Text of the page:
Detection of Ralstonia solanacearum phylotype II, sequevar 1 in seasonal weed plants associated with potato cultivations in Egypt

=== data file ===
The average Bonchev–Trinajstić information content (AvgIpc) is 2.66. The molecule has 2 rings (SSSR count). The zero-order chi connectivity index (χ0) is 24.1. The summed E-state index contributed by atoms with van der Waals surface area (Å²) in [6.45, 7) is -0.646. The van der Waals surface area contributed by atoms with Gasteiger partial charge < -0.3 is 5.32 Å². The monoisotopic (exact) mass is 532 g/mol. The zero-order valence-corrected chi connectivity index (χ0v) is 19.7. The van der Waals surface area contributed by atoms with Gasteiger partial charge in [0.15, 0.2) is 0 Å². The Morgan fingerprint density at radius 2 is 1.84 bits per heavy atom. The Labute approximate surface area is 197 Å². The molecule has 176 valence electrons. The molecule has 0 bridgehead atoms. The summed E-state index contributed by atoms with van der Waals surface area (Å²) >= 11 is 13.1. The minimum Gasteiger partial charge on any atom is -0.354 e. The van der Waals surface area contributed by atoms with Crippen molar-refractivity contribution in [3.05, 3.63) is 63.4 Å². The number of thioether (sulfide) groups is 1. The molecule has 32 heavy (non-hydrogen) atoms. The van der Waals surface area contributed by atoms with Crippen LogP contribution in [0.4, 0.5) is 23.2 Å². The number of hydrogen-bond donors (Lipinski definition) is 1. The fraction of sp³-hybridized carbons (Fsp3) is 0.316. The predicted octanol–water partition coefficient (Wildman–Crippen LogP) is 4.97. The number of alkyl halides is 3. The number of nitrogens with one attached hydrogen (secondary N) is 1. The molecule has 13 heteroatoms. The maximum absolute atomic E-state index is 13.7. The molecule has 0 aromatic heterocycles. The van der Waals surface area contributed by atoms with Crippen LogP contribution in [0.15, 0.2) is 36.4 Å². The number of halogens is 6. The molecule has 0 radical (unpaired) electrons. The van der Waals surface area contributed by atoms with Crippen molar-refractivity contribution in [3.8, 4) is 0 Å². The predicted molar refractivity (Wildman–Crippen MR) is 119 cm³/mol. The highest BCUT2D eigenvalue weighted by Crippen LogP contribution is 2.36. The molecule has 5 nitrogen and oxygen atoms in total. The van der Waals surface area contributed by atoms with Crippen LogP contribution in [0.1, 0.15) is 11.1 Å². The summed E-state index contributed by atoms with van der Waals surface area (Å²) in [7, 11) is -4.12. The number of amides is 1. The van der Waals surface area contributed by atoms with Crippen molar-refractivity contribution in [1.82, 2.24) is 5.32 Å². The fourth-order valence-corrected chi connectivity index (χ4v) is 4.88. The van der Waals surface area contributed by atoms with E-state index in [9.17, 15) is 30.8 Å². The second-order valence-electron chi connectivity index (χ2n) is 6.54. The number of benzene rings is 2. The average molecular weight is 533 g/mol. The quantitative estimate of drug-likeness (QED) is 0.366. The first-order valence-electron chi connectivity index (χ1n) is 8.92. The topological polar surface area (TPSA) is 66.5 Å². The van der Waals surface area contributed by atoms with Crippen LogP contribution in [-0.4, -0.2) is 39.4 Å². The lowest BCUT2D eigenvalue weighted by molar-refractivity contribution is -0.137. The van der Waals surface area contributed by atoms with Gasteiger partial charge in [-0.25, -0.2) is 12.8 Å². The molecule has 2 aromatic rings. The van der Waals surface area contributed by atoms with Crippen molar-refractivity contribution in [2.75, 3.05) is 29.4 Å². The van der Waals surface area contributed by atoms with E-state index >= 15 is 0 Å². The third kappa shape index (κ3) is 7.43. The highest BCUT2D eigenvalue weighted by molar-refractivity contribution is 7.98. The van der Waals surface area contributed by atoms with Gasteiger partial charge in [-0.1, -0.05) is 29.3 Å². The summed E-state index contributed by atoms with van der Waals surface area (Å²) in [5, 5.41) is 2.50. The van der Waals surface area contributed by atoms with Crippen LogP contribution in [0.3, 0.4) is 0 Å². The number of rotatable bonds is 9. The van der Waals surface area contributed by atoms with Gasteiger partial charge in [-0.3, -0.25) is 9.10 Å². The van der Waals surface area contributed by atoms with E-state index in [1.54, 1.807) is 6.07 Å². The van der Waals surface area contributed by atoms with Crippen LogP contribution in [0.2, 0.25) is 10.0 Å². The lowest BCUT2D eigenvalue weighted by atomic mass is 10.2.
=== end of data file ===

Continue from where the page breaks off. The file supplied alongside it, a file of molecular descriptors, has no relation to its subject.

AbstractWeed plants were randomly sampled from different potato fields in some Egyptian villages and were examined for the presence of Ralstonia solanacearum. A total of (1609) plants were sampled over two year's period (2017/2018 and 2018/2019). These weeds were found belonging to almost (50) species affiliated to (20) families associated more or less with the potato fields near Al-Kalubeiah, El-Behira, El-Giza, El-Gharbeya, El-Ismailia and El-Menofiya governorates at different village (Digwa, El-Saadany, Al-Rifai, Kafr-Yaqoub, Abu Sawyer and Talia, respectively). The pathogen was successfully recovered from the crown area of 272 plant weeds belonging to 25 plant species of 13 families. The weeds in concern, 70 days after planting potato, were found latently infected and mostly symptomless at the time of sampling. The rates of positive isolation from these weeds were generally low, and account for 16.9%. All isolates of R. solanacearum from weeds were confirmed as phylotype II, sequevar 1 (race 3, biovar 2) via PCR. Data revealed that, the highest infection percentage of weed plants were shown from El-Gharbeya and Al-Kalubeiah, governorates (44.7 and 31.7 % respectively) followed by El-Behira governorate (16.1%), whereas the lowest percentage (11.5%) was observed in El-Menofiya governorate. On the other hand, both El-Giza and El-Ismailia governorates showed almost similar percentage of infected weeds (12.7 and 13.9% respectively). The winter annual weeds were the most affected weeds and included 11 different species of weeds (e.g. Amaranthus ascendens Lois, Amaranthus cruentus, Chenopodium album and Chenopodium mural) followed by the summer annual weeds that included 7 different species (e.g. Portulaca oleracea L. and Solanum nigrum L.). While the perennial weeds included 4 species (e.g. Convolvulus arvensis and Dicanthium annulatum), the biennial, however, weeds included only two species of infected weeds (Beta vulgaris L. and Centaurea calcitrapa L.). The results denoting that symptomless weeds might be a serious masked source of latent infection for either weeds or exported potato crop and it may be considered as an attractive overwintering hosts of R. solanacearum.
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